Three-dimensional Structure and Functional Domain of Vasoinhibin-Hormone Identified

Mexican and German scientists from the National University of Mexico (UNAM) and the Paracelsus Medical University Nuremberg publish study predicting the three-dimensional structure and functional domain of the vasoinhibin-hormone

Patients with diabetes mellitus are often affected by diseases of the eye which develop as a long-term consequence of diabetes. The so called “diabetic retinopathy” and the “diabetic macular edema” are two of the most frequent ocular diseases in patients with diabetes, and both feature pathologic changes of blood vessel functions in the retina. Experimental data and measurements in patients suggest that these changes in blood vessel functions may originate from a lack of the vasoinhibin hormone in the retina. Vasoinhibin can control blood vessel functions and is generated by proteolytic cleavage of its precursor prolactin, also known as the “nursing hormone”. Vasoinhibin is also playing an important role in the development of peripartum cardiomyopathy, a heart disease which can occur in pregnant women. The effects of vasoinhibin are well characterized, the three-dimensional structure, however, was not known to date. Such information is important, as it can facilitate understanding of how vasoinhibin functions. In consequence, therapeutic approaches of diseases in which vasoinhibin plays a role, might be improved. A team of Mexican and German scientists has now published a study, in which the structure of vasoinhibin was modelled by using computer-assisted simulation (molecular dynamics). It was shown, that vasoinhibin consists of a bundle of three helices with the biological domain located within the loop connecting the first two helices. Experimental studies confirmed that the antiangiogenic effects (inhibition of blood vessel growth) are encoded within the first 79 amino acids of the hormone present in all vasoinhibin isoforms. These new insights are relevant, as they can support the development analytical methods for quantifying vasoinhibin levels in blood samples from patients. The study was published on November 20th in the Journal Scientific Reports.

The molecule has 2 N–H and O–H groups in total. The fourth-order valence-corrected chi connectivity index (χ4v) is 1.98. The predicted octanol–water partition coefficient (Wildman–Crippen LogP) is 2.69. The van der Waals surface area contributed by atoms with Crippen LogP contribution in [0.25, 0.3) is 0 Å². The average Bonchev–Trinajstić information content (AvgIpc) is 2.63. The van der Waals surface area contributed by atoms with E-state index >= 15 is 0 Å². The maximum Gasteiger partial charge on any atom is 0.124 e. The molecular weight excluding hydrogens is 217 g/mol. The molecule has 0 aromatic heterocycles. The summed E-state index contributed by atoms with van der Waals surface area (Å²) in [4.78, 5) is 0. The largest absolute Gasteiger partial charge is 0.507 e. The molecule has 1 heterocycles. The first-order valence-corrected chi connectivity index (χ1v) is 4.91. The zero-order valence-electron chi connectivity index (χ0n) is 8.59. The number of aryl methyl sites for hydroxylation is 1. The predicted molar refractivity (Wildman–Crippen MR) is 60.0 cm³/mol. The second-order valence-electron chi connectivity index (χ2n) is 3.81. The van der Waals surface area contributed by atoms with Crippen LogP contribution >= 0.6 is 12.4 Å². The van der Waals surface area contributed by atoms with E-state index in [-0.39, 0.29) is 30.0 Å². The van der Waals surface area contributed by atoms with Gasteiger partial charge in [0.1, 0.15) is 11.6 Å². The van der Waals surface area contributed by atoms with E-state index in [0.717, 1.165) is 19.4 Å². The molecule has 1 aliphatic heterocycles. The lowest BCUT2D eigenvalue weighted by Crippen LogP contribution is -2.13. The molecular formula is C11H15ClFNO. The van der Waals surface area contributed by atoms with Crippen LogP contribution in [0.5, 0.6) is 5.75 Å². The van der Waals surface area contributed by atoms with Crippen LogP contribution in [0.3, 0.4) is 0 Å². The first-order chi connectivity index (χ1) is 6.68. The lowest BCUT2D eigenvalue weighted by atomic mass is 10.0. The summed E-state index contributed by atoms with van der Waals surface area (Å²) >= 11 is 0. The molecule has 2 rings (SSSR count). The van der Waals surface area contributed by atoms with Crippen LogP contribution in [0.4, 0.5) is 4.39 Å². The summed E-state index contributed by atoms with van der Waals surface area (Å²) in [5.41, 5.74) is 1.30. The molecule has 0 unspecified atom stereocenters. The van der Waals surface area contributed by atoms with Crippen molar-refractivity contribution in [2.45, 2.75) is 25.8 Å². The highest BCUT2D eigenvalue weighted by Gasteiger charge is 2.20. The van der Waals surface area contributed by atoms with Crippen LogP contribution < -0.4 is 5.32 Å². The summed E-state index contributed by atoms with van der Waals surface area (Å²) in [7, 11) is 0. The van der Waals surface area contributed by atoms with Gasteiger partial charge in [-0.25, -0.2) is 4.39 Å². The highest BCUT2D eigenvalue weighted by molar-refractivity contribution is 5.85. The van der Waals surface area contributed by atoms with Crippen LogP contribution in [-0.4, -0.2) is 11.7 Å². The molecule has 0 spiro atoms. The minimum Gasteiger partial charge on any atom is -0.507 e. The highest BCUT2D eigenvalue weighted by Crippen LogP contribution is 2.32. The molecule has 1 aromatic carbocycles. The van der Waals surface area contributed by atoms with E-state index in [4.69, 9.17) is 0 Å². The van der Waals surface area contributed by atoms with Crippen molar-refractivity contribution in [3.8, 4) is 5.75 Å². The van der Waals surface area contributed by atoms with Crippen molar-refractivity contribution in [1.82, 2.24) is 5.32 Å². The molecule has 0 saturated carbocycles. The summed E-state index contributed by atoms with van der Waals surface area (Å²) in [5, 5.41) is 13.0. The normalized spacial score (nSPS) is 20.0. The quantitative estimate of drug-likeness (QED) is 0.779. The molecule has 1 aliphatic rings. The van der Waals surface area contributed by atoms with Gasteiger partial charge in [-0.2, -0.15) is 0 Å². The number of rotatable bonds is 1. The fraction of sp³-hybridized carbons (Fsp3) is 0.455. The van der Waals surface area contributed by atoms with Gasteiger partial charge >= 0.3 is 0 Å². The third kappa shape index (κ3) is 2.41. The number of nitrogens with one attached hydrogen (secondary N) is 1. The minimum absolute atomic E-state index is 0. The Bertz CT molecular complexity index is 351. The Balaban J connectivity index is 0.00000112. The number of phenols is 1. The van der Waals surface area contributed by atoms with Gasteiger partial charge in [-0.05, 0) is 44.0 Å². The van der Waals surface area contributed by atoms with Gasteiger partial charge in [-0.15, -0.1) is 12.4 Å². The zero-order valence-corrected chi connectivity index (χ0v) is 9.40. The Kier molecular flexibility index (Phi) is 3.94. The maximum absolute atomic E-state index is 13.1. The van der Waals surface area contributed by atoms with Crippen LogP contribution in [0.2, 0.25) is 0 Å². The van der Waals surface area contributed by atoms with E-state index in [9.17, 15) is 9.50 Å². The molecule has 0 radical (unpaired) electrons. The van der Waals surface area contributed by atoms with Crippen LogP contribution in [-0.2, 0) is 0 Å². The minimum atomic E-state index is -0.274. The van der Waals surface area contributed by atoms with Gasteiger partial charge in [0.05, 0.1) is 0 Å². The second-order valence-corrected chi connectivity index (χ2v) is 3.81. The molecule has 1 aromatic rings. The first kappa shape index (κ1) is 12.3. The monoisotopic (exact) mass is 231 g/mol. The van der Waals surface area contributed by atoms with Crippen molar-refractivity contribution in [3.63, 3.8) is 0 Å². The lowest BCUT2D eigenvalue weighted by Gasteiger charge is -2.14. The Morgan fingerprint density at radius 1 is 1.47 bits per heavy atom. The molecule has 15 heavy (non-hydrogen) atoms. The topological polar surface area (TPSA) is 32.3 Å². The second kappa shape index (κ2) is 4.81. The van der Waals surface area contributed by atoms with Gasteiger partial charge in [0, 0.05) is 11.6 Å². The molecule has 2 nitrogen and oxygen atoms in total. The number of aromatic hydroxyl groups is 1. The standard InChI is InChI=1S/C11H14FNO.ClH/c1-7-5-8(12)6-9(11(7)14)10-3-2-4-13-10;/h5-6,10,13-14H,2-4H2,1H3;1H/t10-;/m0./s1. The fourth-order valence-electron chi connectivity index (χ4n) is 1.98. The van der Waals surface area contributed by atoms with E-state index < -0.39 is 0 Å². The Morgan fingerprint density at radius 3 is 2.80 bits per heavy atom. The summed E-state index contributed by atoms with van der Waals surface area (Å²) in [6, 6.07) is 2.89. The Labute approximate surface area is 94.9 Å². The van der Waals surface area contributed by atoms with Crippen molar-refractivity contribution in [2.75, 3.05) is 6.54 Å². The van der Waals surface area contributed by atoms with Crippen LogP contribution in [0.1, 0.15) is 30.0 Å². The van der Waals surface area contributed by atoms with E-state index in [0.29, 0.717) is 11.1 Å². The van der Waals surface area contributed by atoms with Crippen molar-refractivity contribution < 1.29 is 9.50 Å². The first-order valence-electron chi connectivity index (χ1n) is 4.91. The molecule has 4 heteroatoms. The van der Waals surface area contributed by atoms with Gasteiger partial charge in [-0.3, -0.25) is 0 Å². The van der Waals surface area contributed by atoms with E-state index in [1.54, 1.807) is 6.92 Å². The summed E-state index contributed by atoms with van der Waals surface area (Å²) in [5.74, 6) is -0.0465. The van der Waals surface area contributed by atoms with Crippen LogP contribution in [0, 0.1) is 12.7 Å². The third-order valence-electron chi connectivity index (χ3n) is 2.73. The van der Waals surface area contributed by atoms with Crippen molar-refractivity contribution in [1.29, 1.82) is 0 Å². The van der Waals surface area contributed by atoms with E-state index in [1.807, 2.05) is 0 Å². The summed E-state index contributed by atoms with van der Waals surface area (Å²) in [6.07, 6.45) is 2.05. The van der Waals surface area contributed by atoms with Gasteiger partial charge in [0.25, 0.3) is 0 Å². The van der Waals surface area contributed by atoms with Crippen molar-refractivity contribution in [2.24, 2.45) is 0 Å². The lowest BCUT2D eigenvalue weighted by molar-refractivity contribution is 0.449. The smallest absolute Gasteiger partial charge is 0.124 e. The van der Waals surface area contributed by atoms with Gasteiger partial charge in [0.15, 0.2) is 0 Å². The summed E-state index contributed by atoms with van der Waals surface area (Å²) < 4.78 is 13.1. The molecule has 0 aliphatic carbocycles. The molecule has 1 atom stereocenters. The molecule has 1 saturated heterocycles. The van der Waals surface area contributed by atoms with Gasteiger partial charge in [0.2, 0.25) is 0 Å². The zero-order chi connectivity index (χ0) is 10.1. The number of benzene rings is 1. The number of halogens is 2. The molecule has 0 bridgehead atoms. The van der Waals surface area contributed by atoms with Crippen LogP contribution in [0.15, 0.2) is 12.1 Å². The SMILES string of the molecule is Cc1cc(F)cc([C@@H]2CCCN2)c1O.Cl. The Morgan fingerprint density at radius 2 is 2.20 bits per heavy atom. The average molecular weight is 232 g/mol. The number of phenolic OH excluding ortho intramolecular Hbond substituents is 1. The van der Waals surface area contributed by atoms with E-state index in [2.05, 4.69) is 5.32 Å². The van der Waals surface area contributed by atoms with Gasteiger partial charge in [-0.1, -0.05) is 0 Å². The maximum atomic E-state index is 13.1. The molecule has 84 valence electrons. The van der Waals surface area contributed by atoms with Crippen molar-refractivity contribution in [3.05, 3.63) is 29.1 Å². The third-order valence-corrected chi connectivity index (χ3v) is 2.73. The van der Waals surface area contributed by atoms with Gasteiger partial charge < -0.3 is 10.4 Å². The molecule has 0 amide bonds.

www.nature.com/articles/s41598-018-35383-7